Four reenactment groups camped at Carnegie Park from a frosty 35-degree Friday night, through a misty, cold and sleeting Saturday. Both Union and Confederate reenactors participated, pitching their tents among the trees.

Their realistic setups showed us how Civil War camps were organized and what they actually carried around with them before the days of easy communications and even carbon copies. In addition to setting up and hanging around in period clothing, reenactors also participated in Artillery Demonstrations and a reenactment of skirmishes.

But this event wasn’t all about reenacting battles with guns as another two groups met on another field to play Civil War-era base ball. And back at the Library & Music Hall people enjoyed a Victorian Tea, an impressive fashion show narrated with letters from an ancestor, tours of the Espy Post and more activities.

Below is a slide show from events this year which I attended; this includes the tea, fashion show, reenactment, baseball and tours of the Post. I will use these in the future when I design the newsletter and promotional materials for the Library & Music Hall.

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Reenacting For the Sake of History

two women in antebellum dress on the swings

Mixing Metaphors

I had always wondered about reenactors of various wars. Hadn’t we done our best to end them, to heal and move forward? I can see dressing up in clothing from another era, but why would anyone want to reenact a bloody battle?

After meeting and getting to know at least one group of Civil War reenactors, the 9th Pennsylvania Reserves based at the Capt. Thos. Espy Post No. 153 of the G.A.R., I’ve come to understand that for most it’s not the battles, but respecting and learning from the history of the events, of spending a day or a few days literally in the shoes of someone—perhaps even an ancestor—who lived and may have even given their life more than a century before, to understand their decisions and maybe a little more about life in that era, and how it led to where we are today.

So it’s more about history, about being an expert in how things were, and a perspective on how we are. It’s also about wearing neat clothes and living life as someone else for a while. And about adding your personality to that character, reacting to your surroundings as that person might have, as the two ladies on the swings did—had they been dressed like that and walking through a park and seen the swings, of course they would have hopped on and gone for a ride.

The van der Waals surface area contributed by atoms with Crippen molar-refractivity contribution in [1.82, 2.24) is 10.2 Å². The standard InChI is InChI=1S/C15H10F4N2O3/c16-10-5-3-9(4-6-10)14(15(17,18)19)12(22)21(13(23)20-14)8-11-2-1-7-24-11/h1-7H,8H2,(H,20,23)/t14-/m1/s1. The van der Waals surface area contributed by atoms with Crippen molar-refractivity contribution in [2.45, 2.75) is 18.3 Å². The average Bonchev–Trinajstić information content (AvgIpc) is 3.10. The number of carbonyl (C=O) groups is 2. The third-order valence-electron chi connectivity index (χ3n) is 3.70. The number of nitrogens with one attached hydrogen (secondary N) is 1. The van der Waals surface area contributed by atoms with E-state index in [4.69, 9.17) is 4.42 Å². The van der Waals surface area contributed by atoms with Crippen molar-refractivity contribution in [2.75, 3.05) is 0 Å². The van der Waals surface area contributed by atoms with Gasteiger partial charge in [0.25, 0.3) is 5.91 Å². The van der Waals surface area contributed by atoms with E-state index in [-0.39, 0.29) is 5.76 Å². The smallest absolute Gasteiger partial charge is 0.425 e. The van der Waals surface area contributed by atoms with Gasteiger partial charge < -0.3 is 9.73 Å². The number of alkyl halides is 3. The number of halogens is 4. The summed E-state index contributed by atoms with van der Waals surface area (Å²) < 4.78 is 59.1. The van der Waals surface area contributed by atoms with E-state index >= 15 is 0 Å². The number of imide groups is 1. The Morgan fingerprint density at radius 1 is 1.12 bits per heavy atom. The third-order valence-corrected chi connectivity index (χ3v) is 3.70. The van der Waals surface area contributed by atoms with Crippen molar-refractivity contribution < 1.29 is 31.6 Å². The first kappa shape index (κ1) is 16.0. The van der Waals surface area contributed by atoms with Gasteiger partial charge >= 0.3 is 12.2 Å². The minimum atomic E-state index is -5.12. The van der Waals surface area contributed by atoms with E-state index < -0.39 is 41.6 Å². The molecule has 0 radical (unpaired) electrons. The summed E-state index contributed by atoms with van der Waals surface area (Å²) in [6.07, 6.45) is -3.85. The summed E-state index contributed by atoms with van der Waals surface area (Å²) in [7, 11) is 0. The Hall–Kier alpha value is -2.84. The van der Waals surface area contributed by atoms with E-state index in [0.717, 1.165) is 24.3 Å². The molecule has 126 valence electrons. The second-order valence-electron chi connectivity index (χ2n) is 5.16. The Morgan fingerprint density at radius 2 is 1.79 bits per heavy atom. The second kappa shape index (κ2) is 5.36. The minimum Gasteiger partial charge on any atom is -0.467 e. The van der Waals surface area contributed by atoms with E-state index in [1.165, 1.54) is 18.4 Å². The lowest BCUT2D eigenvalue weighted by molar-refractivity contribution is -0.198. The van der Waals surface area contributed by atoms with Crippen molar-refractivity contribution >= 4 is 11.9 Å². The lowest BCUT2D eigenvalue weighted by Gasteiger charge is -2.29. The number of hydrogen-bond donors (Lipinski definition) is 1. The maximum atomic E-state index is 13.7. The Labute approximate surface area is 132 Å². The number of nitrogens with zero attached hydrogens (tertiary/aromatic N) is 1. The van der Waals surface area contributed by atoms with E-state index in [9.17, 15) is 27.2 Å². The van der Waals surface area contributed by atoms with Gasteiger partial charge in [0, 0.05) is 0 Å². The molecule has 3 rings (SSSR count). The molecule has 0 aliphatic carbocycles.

Four reenactment groups camped at Carnegie Park from a frosty 38-degree Friday night, April 29, through a misty, drizzly Sunday morning, May 1. Both Union and Confederate reenactors participated, pitching their tents among the trees and turning the familiar park into a convincing scene from 150 years ago, only the occasional anachronism like a car or the mowed grass or tennis shoes jarring your attention back to the future.

Their realistic setups showed us how Civil War camps were organized and what they actually carried around with them before the days of easy communications and even carbon copies. In addition to setting up and hanging around in period clothing, reenactors also participated in Artillery Demonstrations and a reenactment of skirmishes at Fredericksburg and Gettysburg.

I’ll be posting a series of photos I took from this weekend on a site I set up for the Andrew Carnegie Free Library & Music Hall, the first entitled Living History Weekend: The Encampment featuring a dozen images (out of over a hundred) of just reenactors living the life for the afternoon.